Prior to the selection of the jury, the defendants moved to exclude plaintiff's maintenance and cure claim from jury consideration. Over Lyons' objection, the judge granted this motion and trial proceeded on the negligence and unseaworthiness claims only.


At trial, the plaintiff presented evidence that his fall in May, 1975, was precipitated by either a loose grating or a rock upon which he may have stepped and lost his balance. Regarding the April, 1978, incident, Lyons' evidence indicated that his brother, the captain, sent him to the equipment barge to retrieve a "shaker screen," that when he arrived there he found the light screens stacked under much heavier "shaker plates," and that when he tried to move the plates he re-injured his back.


At the conclusion of plaintiff's case in chief, the trial judge granted defendants' motion for a directed verdict on the issue of the April 29, 1978, injury, ruling that there was no showing of either negligence or unseaworthiness concerning that incident. The court submitted the remaining claims stemming from the fall in 1975 to the jury which returned a verdict for the defendants.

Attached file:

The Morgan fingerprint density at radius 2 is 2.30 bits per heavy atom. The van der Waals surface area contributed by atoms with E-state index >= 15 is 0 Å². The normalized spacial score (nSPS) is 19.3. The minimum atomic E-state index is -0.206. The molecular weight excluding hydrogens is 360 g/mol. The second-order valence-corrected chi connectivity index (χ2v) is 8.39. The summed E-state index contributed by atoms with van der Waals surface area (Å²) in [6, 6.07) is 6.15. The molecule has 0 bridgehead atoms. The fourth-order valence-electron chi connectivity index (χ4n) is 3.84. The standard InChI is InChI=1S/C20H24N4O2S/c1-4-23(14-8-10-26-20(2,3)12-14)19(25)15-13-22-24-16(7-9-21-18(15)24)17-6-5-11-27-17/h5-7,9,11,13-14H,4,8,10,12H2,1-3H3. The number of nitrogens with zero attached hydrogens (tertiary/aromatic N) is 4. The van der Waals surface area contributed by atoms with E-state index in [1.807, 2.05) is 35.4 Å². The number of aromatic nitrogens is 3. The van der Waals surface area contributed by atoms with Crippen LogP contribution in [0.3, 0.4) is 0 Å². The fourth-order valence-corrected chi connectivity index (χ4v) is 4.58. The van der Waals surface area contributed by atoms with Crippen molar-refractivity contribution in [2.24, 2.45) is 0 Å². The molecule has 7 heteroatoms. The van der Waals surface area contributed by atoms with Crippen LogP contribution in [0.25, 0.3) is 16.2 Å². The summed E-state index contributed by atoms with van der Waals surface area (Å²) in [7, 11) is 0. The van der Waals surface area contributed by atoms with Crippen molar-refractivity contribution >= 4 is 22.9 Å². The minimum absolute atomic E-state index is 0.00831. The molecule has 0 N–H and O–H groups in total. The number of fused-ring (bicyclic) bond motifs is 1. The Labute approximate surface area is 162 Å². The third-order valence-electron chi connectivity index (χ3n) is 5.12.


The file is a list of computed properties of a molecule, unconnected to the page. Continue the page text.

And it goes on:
Plaintiff's motion for judgment n.o.v. or, in the alternative, for a new trial was denied. He appeals contending that the district court erred in removing the claim for maintenance and cure from jury consideration and in directing a verdict for the defendants on the claims arising out of the April, 1978, injury. For the purposes of discussion we will analyze the second argument first.